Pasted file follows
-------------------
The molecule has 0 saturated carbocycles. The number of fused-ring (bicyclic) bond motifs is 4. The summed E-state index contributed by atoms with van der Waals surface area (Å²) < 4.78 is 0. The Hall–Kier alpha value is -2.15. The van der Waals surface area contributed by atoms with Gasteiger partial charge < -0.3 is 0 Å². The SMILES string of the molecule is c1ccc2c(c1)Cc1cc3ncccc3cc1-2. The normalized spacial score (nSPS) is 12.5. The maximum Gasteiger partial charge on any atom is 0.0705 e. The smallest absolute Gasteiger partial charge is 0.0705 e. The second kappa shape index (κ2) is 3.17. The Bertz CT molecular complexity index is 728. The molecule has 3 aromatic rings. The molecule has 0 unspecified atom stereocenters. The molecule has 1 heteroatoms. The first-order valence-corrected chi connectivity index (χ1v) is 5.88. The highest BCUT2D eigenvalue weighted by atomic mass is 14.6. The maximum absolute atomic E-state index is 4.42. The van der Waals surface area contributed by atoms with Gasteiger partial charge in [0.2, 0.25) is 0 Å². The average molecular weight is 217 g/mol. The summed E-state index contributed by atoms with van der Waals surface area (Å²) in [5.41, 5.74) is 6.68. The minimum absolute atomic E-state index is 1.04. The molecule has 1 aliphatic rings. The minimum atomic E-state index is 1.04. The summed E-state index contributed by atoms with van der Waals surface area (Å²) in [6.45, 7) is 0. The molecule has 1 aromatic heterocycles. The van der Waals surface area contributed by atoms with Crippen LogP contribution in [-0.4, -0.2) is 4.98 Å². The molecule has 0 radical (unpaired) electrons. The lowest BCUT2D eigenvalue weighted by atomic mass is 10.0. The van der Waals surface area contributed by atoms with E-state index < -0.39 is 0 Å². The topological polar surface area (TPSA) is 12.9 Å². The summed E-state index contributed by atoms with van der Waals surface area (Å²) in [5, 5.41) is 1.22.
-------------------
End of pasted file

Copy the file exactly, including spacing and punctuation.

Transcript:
The molecule has 0 saturated carbocycles. The number of fused-ring (bicyclic) bond motifs is 4. The summed E-state index contributed by atoms with van der Waals surface area (Å²) < 4.78 is 0. The Hall–Kier alpha value is -2.15. The van der Waals surface area contributed by atoms with Gasteiger partial charge < -0.3 is 0 Å². The SMILES string of the molecule is c1ccc2c(c1)Cc1cc3ncccc3cc1-2. The normalized spacial score (nSPS) is 12.5. The maximum Gasteiger partial charge on any atom is 0.0705 e. The smallest absolute Gasteiger partial charge is 0.0705 e. The second kappa shape index (κ2) is 3.17. The Bertz CT molecular complexity index is 728. The molecule has 3 aromatic rings. The molecule has 0 unspecified atom stereocenters. The molecule has 1 heteroatoms. The first-order valence-corrected chi connectivity index (χ1v) is 5.88. The highest BCUT2D eigenvalue weighted by atomic mass is 14.6. The maximum absolute atomic E-state index is 4.42. The van der Waals surface area contributed by atoms with Gasteiger partial charge in [0.2, 0.25) is 0 Å². The average molecular weight is 217 g/mol. The summed E-state index contributed by atoms with van der Waals surface area (Å²) in [5.41, 5.74) is 6.68. The minimum absolute atomic E-state index is 1.04. The molecule has 1 aliphatic rings. The minimum atomic E-state index is 1.04. The summed E-state index contributed by atoms with van der Waals surface area (Å²) in [6.45, 7) is 0. The molecule has 1 aromatic heterocycles. The van der Waals surface area contributed by atoms with Crippen LogP contribution in [-0.4, -0.2) is 4.98 Å². The molecule has 0 radical (unpaired) electrons. The lowest BCUT2D eigenvalue weighted by atomic mass is 10.0. The van der Waals surface area contributed by atoms with E-state index < -0.39 is 0 Å². The topological polar surface area (TPSA) is 12.9 Å². The summed E-state index contributed by atoms with van der Waals surface area (Å²) in [5, 5.41) is 1.22.